Choosing a career path; which way do I go?
October 2, 2009 7 Comments
“Should I get an MBA or an MCSE?” What an odd question. At least these days it seems odd. But, my how things have changed. Ten years ago, I regularly fielded that question from students in my technical training classes. I answered it so much in fact that I still remember my response almost word for word. I’ll give you a hint, it started with “Well, it depends.”
I like giving that answer just about as much as people like hearing it. I really don’t like giving an ambiguous response. I like to be able to definitively answer questions, to settle an issue.
And, I can give a purely logical answer to this question. I can give an answer based on ROI, projected market conditions, the life span of the education, etc. But we’re talking about people and their preferences. Logic and ROI are a little less well defined in that realm.
The Real Question
Although the questioner may have thought he was asking a simple, straightforward question, his real question goes much deeper than that. What he was really asking was “What direction do I want to take my career? Do I want to stay technical? Or go into management?”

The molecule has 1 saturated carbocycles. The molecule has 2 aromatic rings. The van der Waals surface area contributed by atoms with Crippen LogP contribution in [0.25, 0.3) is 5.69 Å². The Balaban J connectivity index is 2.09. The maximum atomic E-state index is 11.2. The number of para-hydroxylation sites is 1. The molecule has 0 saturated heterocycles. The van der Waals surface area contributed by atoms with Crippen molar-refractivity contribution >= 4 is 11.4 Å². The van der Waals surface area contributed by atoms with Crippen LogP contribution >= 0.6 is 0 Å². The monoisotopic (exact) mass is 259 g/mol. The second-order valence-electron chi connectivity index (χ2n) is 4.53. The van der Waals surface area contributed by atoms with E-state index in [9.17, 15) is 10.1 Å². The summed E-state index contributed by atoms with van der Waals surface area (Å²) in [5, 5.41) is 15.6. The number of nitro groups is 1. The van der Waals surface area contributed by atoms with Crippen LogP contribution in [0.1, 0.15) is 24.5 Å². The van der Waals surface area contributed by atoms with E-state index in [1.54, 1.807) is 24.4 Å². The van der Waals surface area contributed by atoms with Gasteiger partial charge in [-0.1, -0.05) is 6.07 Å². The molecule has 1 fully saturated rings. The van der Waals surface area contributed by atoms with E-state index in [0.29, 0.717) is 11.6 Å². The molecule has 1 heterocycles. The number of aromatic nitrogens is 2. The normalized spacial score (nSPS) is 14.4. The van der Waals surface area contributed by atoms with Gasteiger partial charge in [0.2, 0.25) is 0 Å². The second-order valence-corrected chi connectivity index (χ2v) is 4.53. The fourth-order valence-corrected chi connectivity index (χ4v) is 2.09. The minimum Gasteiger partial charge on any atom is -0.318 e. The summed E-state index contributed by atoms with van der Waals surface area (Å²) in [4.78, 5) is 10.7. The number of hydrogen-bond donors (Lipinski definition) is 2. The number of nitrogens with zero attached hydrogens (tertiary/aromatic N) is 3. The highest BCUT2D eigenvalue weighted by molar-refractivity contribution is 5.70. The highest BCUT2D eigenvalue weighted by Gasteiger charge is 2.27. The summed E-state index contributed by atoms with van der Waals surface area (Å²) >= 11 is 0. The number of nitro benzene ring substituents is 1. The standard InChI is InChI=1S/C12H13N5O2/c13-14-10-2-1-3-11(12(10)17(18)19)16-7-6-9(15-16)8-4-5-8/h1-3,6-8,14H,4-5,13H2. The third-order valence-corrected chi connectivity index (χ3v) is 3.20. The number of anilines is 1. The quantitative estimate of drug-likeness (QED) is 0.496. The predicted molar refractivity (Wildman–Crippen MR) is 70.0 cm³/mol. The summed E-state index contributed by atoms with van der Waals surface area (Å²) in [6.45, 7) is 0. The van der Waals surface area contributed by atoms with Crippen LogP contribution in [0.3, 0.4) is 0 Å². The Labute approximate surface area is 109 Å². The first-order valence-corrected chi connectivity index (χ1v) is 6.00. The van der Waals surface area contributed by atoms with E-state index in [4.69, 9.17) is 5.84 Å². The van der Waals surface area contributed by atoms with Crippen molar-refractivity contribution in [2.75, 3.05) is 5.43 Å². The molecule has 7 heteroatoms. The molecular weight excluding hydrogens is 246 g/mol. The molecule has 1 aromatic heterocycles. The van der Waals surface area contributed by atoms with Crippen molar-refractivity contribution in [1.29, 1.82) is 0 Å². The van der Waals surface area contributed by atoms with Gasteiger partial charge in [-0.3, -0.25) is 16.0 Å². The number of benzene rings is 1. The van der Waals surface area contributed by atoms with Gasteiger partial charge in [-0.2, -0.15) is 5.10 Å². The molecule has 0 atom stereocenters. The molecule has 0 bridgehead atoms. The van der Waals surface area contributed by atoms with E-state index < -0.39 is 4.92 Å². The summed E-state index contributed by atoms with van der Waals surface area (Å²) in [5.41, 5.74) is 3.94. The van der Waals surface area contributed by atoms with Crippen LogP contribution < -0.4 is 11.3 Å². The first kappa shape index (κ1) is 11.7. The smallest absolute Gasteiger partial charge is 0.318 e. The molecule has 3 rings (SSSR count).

But really, those are the wrong questions to ask. Those questions are really shallow proxies for more substantive questions. What you should be asking yourself are questions like these:
- Where do I find real enjoyment?
- Do I enjoy working with others? Or do I prefer to focus and get a job done?
- Where do I find real satisfaction in my job? What about in my spare time?
- Do I look forward to the next release of the product?
- What would others say I’m really good at?
- Do I get frustrated easily with others?
- Do I really like to help to bring out the best in others?
These questions will help you get to the heart of the matter. Some of us love technology for technology’s sake. And that’s OK. Others of us use our skills in technology as a means to work with other people. And some of us find fulfillment equally in both areas.
None of this is to say that a “people person” cannot be a great technologist, he can. Nor am I implying that a “people person” will automatically make a good manager. He won’t.
My point is that rather than looking outwardly for the best career path. Look inwardly at what you really like doing, what really turns you on, and do that.
The Same Answer
So, all of these years later, my answer is still the same: it depends. Find what you enjoy and go with that. Life is too short to be stuck in a job or career that you don’t find rewarding. But don’t loose heart, whatever you decide, you can always change your mind later.